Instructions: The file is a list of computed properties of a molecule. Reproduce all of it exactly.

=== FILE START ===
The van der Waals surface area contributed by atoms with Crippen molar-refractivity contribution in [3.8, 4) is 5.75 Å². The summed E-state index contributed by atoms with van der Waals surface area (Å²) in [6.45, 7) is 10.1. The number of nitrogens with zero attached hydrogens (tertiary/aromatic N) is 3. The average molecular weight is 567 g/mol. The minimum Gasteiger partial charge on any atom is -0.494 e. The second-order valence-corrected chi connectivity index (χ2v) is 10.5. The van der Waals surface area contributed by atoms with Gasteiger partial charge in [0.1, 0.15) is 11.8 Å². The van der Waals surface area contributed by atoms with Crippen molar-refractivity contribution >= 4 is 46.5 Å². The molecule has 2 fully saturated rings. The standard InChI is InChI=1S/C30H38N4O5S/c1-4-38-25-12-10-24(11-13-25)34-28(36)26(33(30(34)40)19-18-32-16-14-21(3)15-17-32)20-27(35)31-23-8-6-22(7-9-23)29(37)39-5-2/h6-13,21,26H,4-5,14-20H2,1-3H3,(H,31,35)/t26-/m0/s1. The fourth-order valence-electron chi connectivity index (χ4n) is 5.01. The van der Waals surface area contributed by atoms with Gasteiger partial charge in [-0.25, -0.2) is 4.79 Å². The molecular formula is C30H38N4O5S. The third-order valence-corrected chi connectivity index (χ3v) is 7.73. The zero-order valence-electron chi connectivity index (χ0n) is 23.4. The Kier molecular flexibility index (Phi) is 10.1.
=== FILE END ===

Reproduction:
The van der Waals surface area contributed by atoms with Crippen molar-refractivity contribution in [3.8, 4) is 5.75 Å². The summed E-state index contributed by atoms with van der Waals surface area (Å²) in [6.45, 7) is 10.1. The number of nitrogens with zero attached hydrogens (tertiary/aromatic N) is 3. The average molecular weight is 567 g/mol. The minimum Gasteiger partial charge on any atom is -0.494 e. The second-order valence-corrected chi connectivity index (χ2v) is 10.5. The van der Waals surface area contributed by atoms with Gasteiger partial charge in [0.1, 0.15) is 11.8 Å². The van der Waals surface area contributed by atoms with Crippen molar-refractivity contribution >= 4 is 46.5 Å². The molecule has 2 fully saturated rings. The standard InChI is InChI=1S/C30H38N4O5S/c1-4-38-25-12-10-24(11-13-25)34-28(36)26(33(30(34)40)19-18-32-16-14-21(3)15-17-32)20-27(35)31-23-8-6-22(7-9-23)29(37)39-5-2/h6-13,21,26H,4-5,14-20H2,1-3H3,(H,31,35)/t26-/m0/s1. The fourth-order valence-electron chi connectivity index (χ4n) is 5.01. The van der Waals surface area contributed by atoms with Gasteiger partial charge in [-0.25, -0.2) is 4.79 Å². The molecular formula is C30H38N4O5S. The third-order valence-corrected chi connectivity index (χ3v) is 7.73. The zero-order valence-electron chi connectivity index (χ0n) is 23.4. The Kier molecular flexibility index (Phi) is 10.1.